Toysrus.com, NJ Privacy Settlement Likely MootThe recent privacy settlement between New Jersey and Toysrus.com will likely have no effect on whether its customers' personal information will be shared with third parties.
Toysrus.com partnered with Amazon.com in mid-August 2000 to outsource its site development, order fulfillment and customer service -- tasks that proved troublesome for Toysrus.com during the previous holiday season.
As a result, Toysrus.com customers are now required to also surrender their personal information to Amazon.com and are in turn subject to both privacy policies.
And as long as Toysrus.com makes its relationship with Amazon clear, it has nothing to worry about, said Marc Roth, an Internet marketing attorney at New York's Brown Raysman Millstein Felder & Steiner LLP.
"If a Web site intends to share information with third parties it's advised to also include in their privacy policies that once they share information with a third party they won't be responsible for any use thereof," he said.
Toysrus.com and New Jersey settled the investigation without litigation and without Toysrus.com admitting to any misconduct.
"We agreed to pay $50,000 to the state to be used for consumer education regarding Internet privacy as well as covering the cost of the inquiry," said Jeanne Meyer, vice president of corporate communications at Fort Lee, NJ-based Toysrus.com Inc., a privately held subsidiary of Toys "R" Us Inc., Paramus, NJ. "Under the agreement we also agreed to make changes including making the links to the Toysrus.com and Babiesrus.com privacy policies more prominent."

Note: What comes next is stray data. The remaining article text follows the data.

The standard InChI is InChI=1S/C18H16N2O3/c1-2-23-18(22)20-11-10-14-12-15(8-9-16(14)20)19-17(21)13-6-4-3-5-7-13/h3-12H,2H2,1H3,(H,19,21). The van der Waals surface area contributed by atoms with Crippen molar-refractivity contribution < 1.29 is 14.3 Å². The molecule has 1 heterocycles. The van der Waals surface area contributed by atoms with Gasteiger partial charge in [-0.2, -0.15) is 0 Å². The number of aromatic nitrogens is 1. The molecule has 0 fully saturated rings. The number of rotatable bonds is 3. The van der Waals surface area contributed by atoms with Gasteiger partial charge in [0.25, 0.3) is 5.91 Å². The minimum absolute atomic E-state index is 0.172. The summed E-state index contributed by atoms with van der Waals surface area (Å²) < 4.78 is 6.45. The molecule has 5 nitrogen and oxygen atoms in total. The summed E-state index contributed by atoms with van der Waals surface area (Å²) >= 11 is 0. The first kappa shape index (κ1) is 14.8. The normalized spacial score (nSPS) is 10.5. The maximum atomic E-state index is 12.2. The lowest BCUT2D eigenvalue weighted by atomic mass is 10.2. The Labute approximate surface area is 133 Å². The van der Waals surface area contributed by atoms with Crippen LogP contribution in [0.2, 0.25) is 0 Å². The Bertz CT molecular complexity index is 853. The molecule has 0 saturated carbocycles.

According to Roth, the settlement with New Jersey will not have any bearing on the class-action suits since no litigation took place.
"It appeared that the parties felt it was in everyone's best interest to settle," he said. "Particularly, New Jersey may not have wanted to litigate and Toysrus.com felt that the proposed settlement terms would be fair or more favorable than pursuing litigation to resolve the matter."
However, the outcome of class-action suits is of greater interest to Roth.
"No one has yet to figure out what the injury is to a consumer for sharing his or her information," he said. "I'm still waiting to see how a court is going to monetize a customer's name."